When we imagine futuristic technologies, the first things to come to mind are often flying cars and holodecks: grand, entertaining uses of grand, entertaining ideas. We’re less inclined to think about how new technologies can influence our daily lives, particularly in a realm as commonplace as job training. In 2017, we (somewhat disappointingly) do not have flying cars or holodecks, but we do have a futuristic way to conduct job training: augmented reality (AR).

What is Augmented Reality?

Not to be confused with virtual reality (VR), AR is a bleeding-edge medium that facilitates the overlay of digital information onto the physical world. In contrast with VR, which is a purely digital, hermetically-sealed experience in a headset that acts as an enclosure, AR usually leverages a transparent lens that adds layers of supplemental information onto the real world. Consequently, we can say that VR views the physical world as a distraction, whereas AR views the physical world as an asset.

AR is nice in concept, but is there proof that it works?

The Evidence for Augmented Reality

At the 2016 Institute of Electrical and Electronics Engineers (IEEE) International Symposium on Mixed and Augmented Reality, Meta (an AR company) and Accenture Labs released a study that explored using AR instructions for procedural tasks. A random sampling of men and women from the ages of 16 to 65 were tasked with completing a simple Lego™ lighthouse set. One group received traditional paper instructions, one group received a static 3D AR representation of the instructions and a third group received a dynamic 3D AR representation of the instructions that modeled the motions of assembly. The study found significant advantages in AR over traditional instructions for three main reasons:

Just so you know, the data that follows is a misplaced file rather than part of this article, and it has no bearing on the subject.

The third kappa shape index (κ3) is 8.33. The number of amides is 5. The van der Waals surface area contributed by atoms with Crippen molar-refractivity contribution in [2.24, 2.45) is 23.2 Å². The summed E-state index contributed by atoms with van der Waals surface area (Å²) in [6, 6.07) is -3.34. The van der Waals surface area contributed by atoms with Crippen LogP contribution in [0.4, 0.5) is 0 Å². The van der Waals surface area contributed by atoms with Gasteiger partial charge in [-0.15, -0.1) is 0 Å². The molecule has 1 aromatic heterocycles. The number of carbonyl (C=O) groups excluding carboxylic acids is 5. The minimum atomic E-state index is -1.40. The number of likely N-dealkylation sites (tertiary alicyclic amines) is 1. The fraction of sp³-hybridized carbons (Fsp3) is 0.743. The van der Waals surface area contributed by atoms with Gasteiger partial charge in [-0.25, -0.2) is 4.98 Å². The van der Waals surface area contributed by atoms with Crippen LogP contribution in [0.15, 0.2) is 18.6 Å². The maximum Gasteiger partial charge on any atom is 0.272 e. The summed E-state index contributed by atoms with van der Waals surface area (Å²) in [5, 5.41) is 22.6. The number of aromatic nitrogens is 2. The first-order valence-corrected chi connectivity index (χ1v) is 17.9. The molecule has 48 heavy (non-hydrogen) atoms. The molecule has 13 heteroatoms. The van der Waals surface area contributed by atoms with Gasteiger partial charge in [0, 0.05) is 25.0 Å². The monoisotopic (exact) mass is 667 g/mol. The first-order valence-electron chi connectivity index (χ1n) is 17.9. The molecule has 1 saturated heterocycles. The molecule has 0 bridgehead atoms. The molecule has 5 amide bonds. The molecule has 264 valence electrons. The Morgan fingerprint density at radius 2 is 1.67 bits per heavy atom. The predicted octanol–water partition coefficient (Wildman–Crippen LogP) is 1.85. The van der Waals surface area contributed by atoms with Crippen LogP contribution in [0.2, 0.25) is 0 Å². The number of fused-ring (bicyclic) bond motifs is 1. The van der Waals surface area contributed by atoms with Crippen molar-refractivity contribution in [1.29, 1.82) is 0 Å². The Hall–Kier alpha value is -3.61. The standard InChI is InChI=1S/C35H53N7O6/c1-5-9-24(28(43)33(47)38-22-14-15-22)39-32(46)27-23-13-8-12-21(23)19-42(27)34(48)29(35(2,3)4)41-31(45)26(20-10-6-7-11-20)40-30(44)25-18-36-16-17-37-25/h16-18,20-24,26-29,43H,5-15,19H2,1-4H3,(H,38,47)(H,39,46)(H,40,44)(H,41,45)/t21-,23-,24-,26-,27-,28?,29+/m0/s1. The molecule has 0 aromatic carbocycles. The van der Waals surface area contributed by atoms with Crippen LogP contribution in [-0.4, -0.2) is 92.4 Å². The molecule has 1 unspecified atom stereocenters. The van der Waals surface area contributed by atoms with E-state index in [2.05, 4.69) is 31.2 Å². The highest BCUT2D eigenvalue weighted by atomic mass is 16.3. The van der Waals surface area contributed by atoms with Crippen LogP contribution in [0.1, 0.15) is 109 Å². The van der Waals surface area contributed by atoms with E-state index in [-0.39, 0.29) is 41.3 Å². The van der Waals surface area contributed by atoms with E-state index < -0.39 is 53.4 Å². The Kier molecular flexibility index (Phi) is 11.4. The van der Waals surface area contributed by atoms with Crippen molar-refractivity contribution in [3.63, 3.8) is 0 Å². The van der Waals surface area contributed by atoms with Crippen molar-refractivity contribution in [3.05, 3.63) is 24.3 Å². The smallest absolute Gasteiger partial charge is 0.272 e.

• The 3D representation reduced the need for translation. That is, users did not need to match the 2D drawing with the 3D blocks in their hands.
  • Users could co-locate AR instructions with the tasks. That is, they could directly overlay the instructions over the Legos, essentially eliminating the users’ need to split their attention between the tasks and the instructions.
  • The AR instructions could be delivered concurrently with the tasks. That is, no time elapsed between instruction and performance, optimizing efficiency.

After collecting the objective time-to-completion of each task step, the researchers found that static 3D was slower than paper instructions, while paper instructions were slower than dynamic 3D instructions. It’s certainly surprising that that static 3D came in last place, but this finding underlines the importance of using dynamic motion cues to truly capture the advantages of AR.

The Implications

Besides improved velocity, there are a number of advantages to using AR for job training. The benefit of consolidated attention also applies to memory. Rather than having to remember what they learned during training, users can directly reference that information in real time. This decreases the procedural demand on memory, lightening the cognitive burden of the task, and allows AR users to dedicate more attention to completing the task with a higher degree of accuracy and quality.

In game-based learning theory, the journey from learning to application is called transfer and is often the highest hurdle for designers to clear when they’re creating a game-based learning experience. It’s the truest measure of game-based learning ROI. With AR, transfer is inherent to information delivery, providing a near-guarantee that participants will achieve the learning outcome.

This should be music to the ears of workforce development professionals everywhere. Investment in workforce training is existential to every business, so job training leaders, take note! Pay close attention to augmented reality as you map out the horizons of your organization’s job training strategy. The future might be closer than you think.